I’m sure you’ll hear about variables, mixins, extends, or other scary-sounding things like functions and interpolation.
If you’re still not sure where to begin when converting CSS over to Sass, this is the place and time to start.
we may know that Sass is a CSS preprocessor, that extends CSS. It’s a layer that sits between the Sass stylesheets we write, and the CSS file we serve to the browser.
browsers don’t understand Sass syntax. So that syntax needs to be translated into plain CSS before the browser can actually read it.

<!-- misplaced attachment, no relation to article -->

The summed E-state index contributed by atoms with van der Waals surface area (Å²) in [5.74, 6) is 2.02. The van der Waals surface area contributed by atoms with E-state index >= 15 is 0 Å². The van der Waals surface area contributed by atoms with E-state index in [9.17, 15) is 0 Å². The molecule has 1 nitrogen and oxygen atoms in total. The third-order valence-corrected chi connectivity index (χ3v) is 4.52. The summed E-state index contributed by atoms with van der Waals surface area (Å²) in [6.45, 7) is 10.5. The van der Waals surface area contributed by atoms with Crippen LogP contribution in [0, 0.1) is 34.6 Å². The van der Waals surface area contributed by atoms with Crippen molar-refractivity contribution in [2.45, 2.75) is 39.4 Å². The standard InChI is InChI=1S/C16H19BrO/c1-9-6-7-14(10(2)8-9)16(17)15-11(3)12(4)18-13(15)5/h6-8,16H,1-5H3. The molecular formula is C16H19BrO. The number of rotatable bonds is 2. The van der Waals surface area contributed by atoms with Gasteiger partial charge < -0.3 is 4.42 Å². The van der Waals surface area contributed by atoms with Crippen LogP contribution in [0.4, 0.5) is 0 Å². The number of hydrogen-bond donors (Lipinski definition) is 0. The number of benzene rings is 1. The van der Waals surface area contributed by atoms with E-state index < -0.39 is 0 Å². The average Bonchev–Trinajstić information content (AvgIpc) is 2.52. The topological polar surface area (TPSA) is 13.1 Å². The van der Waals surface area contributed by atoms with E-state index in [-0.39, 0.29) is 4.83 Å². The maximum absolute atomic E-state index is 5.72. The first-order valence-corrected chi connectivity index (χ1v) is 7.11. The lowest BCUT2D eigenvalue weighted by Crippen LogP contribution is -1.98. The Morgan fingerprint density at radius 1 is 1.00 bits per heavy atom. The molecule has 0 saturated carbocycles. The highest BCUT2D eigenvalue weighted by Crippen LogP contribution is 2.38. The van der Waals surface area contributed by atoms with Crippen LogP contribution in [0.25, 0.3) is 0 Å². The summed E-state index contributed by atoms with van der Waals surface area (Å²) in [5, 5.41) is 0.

that’s what the Sass compiler does. It translates or compiles Sass to CSS.
now you may be thinking, why even bother switching over to Sass? What’s wrong with plain old CSS?
CSS may seem like an easy language to understand and work with But the reality is, CSS can be difficult to manage, and depending on the size of the project, it can be fragile, repetitive, and tedious to work with.
CSS is Good some developers still using plain CSS for their certain projects but Sass empowers stylesheet authors to write CSS the way it’s meant to be written, clear efficient, and easily maintainable.
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